top of page



Words to the people of Keren, Eritrea and surrounding villages.

From Marty and Deacon Hugh Downey.


Times change. Generations pass. Lives become lost. People live for today and hope for tomorrow. But some things never change and some times are never forgotten. Such is the case with our lives.


We lived the most meaningful and important part of our lives with you in the Keren area. We can never forget that, and will carry the memories of those days to our graves – whether they were good or bad. Yes, during those years (1962 onward) we were young and enthusiastic and believed that “we could make a difference”. But regardless of what we accomplished we learned something from you good people which influenced our entire lives. You taught us about the things in life that are ‘truly valuable’. 


You accepted us into your culture, into you society, into your lives . . . not only as people, but as your friends and co-workers. We came to know village life as no other foreigner had been able to. We came to be known as “Kerenites” (people from Keren). Your villages became ‘our’ villages. Your culture became ‘our’ culture. Your families became ‘our’ families. We do not have words of gratitude to express that adequately.


Now, 50 years later, much has changed. But think about it . . . nothing has changed. We still carry the love and affection for you that we shared with you back then. No, we are not physically present with you these days due to unfortunate circumstances, but you remain in our hearts and in our minds as if we have never been separated. That sounds a lot like family – doesn’t it? Because it is !


You good people have influenced our entire lives – lives which have been committed to the people of Keren and indeed, to much of Africa. Fifty years later, we wish to express our gratitude to you – and to your parents and grand-parents. We truly speak of ourselves as “people of Keren” (woodie Keren).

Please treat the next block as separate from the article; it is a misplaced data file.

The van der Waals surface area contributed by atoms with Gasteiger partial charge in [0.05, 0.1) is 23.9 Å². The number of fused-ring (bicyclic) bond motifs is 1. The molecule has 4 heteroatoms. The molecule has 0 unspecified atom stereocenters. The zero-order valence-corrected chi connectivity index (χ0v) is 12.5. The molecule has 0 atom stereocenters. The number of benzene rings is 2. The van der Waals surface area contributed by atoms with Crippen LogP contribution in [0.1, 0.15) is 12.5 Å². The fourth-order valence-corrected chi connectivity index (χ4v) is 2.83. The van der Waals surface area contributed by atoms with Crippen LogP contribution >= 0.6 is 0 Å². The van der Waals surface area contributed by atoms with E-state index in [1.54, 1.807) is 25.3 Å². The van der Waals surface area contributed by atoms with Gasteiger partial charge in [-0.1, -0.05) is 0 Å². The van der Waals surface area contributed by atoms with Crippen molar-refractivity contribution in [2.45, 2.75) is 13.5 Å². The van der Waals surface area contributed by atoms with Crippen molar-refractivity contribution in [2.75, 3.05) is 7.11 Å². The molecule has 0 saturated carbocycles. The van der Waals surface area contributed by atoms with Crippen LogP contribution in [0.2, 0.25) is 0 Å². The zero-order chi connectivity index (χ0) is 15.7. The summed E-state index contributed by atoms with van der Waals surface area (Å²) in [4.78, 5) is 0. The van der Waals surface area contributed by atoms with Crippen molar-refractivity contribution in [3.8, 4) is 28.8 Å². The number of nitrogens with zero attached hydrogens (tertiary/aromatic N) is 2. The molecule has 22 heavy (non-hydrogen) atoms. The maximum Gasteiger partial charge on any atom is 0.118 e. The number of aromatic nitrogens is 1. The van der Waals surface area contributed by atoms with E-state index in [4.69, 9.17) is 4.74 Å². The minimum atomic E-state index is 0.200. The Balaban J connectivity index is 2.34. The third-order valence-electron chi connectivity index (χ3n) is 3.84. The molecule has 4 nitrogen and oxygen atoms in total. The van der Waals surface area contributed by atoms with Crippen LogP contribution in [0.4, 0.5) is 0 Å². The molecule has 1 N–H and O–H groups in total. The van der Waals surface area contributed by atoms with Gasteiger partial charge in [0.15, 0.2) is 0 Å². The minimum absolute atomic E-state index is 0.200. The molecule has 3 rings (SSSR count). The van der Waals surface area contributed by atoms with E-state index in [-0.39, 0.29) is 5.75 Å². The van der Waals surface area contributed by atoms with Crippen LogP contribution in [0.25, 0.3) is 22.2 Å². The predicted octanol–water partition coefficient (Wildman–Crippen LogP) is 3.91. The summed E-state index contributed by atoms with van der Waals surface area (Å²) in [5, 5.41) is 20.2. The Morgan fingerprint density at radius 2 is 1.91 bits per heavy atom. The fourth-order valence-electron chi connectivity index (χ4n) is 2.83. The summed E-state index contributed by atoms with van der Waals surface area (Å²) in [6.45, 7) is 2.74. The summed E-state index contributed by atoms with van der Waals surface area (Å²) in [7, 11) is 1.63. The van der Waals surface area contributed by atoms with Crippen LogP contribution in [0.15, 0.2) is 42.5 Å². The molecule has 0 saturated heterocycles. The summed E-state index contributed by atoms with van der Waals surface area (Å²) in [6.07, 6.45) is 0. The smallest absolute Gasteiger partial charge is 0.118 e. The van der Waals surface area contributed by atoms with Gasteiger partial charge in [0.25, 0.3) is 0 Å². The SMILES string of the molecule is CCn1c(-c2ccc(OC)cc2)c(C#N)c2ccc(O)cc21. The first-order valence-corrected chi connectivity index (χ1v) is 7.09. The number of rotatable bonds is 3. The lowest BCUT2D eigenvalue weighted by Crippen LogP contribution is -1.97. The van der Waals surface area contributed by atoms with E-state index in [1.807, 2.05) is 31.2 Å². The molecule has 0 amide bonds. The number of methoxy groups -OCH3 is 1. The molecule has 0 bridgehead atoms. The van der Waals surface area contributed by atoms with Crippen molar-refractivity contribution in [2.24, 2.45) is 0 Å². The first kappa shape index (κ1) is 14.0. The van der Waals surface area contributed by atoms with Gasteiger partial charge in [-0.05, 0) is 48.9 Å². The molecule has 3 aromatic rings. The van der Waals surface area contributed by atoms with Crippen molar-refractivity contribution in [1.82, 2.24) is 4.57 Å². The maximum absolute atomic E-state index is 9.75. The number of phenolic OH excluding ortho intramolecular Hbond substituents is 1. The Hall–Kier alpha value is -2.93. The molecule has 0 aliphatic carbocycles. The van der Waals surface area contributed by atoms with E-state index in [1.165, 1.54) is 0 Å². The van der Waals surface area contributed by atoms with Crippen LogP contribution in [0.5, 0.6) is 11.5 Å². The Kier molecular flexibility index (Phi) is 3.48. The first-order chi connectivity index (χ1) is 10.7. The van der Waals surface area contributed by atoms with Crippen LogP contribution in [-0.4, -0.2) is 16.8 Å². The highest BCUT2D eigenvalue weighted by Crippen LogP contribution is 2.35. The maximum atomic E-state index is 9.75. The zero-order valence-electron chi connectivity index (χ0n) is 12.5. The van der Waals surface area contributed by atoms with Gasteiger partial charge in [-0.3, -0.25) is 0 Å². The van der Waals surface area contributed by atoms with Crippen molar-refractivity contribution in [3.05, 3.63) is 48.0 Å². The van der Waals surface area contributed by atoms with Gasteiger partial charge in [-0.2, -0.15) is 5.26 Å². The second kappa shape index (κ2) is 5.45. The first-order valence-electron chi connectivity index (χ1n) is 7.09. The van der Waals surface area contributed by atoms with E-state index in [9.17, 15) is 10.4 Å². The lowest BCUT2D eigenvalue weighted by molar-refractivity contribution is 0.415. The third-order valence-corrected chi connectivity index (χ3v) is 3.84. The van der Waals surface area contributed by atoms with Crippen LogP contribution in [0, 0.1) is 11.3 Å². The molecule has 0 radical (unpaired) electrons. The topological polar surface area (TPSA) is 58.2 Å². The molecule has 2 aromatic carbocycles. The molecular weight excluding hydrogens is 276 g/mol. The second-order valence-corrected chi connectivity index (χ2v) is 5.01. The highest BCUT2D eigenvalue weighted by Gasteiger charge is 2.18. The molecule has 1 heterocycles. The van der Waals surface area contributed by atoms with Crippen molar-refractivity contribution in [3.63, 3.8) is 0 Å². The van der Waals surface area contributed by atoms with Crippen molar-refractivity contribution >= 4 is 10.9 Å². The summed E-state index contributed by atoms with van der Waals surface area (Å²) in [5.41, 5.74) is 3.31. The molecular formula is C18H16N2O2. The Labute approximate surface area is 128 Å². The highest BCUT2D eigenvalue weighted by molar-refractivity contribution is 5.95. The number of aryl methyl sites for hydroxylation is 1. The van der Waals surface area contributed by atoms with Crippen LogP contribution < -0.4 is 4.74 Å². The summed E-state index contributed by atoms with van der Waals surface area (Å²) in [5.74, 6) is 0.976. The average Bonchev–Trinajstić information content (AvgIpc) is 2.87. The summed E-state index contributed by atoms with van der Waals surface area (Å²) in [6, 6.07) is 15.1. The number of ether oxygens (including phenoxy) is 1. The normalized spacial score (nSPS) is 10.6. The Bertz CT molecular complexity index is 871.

The purpose of this letter is to reaffirm what we found in your homeland 50 years ago. In some special way which we are unable to adequately express, we are still a part of you and you are a part of us. Time has not changed that.


Lastly: many of our Eritrean friends and family (our first-born child died in Keren) have passed away to another life where we believe that our God takes good care of us and where there is no suffering. To those people we express a love and understanding which many foreigners cannot grasp. But we can, and we do! They have made us who we are today. And to those who will read this letter, please know that you are always in our minds and hearts. Yes, we are Kerenites. If our good God allows, we will one day live with you again. That doesn’t seem likely, so please know our love and fellowship is with you today. May our God bless you with peace and love.

Mr. & Mrs. Hugh's Letter to 4th Reunion

bottom of page